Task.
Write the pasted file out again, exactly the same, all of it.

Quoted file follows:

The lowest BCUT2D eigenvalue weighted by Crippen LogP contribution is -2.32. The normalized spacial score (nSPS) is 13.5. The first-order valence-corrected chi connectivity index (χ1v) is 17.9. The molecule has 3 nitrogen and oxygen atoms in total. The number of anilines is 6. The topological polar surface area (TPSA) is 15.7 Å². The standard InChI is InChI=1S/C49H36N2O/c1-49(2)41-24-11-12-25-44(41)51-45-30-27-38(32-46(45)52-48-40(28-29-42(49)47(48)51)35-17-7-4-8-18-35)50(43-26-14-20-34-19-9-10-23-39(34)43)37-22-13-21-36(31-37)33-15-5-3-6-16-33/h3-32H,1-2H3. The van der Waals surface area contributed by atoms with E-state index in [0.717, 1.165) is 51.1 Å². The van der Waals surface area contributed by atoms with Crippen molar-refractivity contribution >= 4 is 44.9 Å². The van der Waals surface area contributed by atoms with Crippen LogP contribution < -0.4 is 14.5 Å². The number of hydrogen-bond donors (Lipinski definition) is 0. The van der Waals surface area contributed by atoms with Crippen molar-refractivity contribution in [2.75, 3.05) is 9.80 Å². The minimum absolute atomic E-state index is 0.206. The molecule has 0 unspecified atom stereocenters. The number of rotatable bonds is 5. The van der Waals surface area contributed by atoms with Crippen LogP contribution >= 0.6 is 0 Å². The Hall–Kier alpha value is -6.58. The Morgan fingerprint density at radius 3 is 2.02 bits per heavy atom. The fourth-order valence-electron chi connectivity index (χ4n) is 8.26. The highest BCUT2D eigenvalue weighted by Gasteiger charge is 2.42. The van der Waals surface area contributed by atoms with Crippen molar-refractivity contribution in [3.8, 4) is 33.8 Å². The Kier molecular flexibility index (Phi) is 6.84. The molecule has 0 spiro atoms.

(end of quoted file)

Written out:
The lowest BCUT2D eigenvalue weighted by Crippen LogP contribution is -2.32. The normalized spacial score (nSPS) is 13.5. The first-order valence-corrected chi connectivity index (χ1v) is 17.9. The molecule has 3 nitrogen and oxygen atoms in total. The number of anilines is 6. The topological polar surface area (TPSA) is 15.7 Å². The standard InChI is InChI=1S/C49H36N2O/c1-49(2)41-24-11-12-25-44(41)51-45-30-27-38(32-46(45)52-48-40(28-29-42(49)47(48)51)35-17-7-4-8-18-35)50(43-26-14-20-34-19-9-10-23-39(34)43)37-22-13-21-36(31-37)33-15-5-3-6-16-33/h3-32H,1-2H3. The van der Waals surface area contributed by atoms with E-state index in [0.717, 1.165) is 51.1 Å². The van der Waals surface area contributed by atoms with Crippen molar-refractivity contribution >= 4 is 44.9 Å². The van der Waals surface area contributed by atoms with Crippen LogP contribution < -0.4 is 14.5 Å². The number of hydrogen-bond donors (Lipinski definition) is 0. The van der Waals surface area contributed by atoms with Crippen molar-refractivity contribution in [2.75, 3.05) is 9.80 Å². The minimum absolute atomic E-state index is 0.206. The molecule has 0 unspecified atom stereocenters. The number of rotatable bonds is 5. The van der Waals surface area contributed by atoms with Crippen LogP contribution >= 0.6 is 0 Å². The Hall–Kier alpha value is -6.58. The Morgan fingerprint density at radius 3 is 2.02 bits per heavy atom. The fourth-order valence-electron chi connectivity index (χ4n) is 8.26. The highest BCUT2D eigenvalue weighted by Gasteiger charge is 2.42. The van der Waals surface area contributed by atoms with Crippen molar-refractivity contribution in [3.8, 4) is 33.8 Å². The Kier molecular flexibility index (Phi) is 6.84. The molecule has 0 spiro atoms.